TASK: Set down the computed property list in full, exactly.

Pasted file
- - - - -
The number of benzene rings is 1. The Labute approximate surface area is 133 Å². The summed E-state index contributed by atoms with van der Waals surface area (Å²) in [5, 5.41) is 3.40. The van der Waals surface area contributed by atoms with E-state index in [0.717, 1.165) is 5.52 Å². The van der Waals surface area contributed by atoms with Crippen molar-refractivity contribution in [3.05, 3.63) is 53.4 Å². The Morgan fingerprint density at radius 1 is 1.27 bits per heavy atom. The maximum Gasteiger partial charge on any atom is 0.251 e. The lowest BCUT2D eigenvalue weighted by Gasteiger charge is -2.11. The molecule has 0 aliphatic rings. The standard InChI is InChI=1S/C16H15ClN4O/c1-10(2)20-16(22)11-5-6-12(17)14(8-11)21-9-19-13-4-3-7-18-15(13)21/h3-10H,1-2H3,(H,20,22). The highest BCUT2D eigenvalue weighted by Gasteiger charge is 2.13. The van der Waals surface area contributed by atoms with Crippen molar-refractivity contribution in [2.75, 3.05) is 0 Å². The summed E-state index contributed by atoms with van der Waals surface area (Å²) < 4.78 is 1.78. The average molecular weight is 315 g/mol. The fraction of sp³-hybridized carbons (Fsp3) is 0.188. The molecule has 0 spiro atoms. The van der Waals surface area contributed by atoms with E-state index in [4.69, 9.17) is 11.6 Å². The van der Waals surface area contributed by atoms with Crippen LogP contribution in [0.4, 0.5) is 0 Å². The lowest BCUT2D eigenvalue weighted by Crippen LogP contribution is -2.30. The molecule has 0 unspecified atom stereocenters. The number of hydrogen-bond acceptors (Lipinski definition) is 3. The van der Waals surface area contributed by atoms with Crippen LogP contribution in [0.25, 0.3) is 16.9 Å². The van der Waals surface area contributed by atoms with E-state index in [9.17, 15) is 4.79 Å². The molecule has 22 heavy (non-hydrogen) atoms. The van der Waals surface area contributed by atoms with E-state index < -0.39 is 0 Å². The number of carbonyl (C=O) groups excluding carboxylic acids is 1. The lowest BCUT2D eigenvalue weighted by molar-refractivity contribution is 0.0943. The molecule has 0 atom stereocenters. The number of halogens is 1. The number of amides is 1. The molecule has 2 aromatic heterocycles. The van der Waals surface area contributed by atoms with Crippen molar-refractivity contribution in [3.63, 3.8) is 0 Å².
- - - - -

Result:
The number of benzene rings is 1. The Labute approximate surface area is 133 Å². The summed E-state index contributed by atoms with van der Waals surface area (Å²) in [5, 5.41) is 3.40. The van der Waals surface area contributed by atoms with E-state index in [0.717, 1.165) is 5.52 Å². The van der Waals surface area contributed by atoms with Crippen molar-refractivity contribution in [3.05, 3.63) is 53.4 Å². The Morgan fingerprint density at radius 1 is 1.27 bits per heavy atom. The maximum Gasteiger partial charge on any atom is 0.251 e. The lowest BCUT2D eigenvalue weighted by Gasteiger charge is -2.11. The molecule has 0 aliphatic rings. The standard InChI is InChI=1S/C16H15ClN4O/c1-10(2)20-16(22)11-5-6-12(17)14(8-11)21-9-19-13-4-3-7-18-15(13)21/h3-10H,1-2H3,(H,20,22). The highest BCUT2D eigenvalue weighted by Gasteiger charge is 2.13. The van der Waals surface area contributed by atoms with Crippen molar-refractivity contribution in [2.75, 3.05) is 0 Å². The summed E-state index contributed by atoms with van der Waals surface area (Å²) < 4.78 is 1.78. The average molecular weight is 315 g/mol. The fraction of sp³-hybridized carbons (Fsp3) is 0.188. The molecule has 0 spiro atoms. The van der Waals surface area contributed by atoms with E-state index in [4.69, 9.17) is 11.6 Å². The van der Waals surface area contributed by atoms with Crippen LogP contribution in [0.4, 0.5) is 0 Å². The lowest BCUT2D eigenvalue weighted by Crippen LogP contribution is -2.30. The molecule has 0 unspecified atom stereocenters. The number of hydrogen-bond acceptors (Lipinski definition) is 3. The van der Waals surface area contributed by atoms with Crippen LogP contribution in [0.25, 0.3) is 16.9 Å². The van der Waals surface area contributed by atoms with E-state index in [9.17, 15) is 4.79 Å². The molecule has 22 heavy (non-hydrogen) atoms. The van der Waals surface area contributed by atoms with E-state index < -0.39 is 0 Å². The number of carbonyl (C=O) groups excluding carboxylic acids is 1. The lowest BCUT2D eigenvalue weighted by molar-refractivity contribution is 0.0943. The molecule has 0 atom stereocenters. The number of halogens is 1. The number of amides is 1. The molecule has 2 aromatic heterocycles. The van der Waals surface area contributed by atoms with Crippen molar-refractivity contribution in [3.63, 3.8) is 0 Å².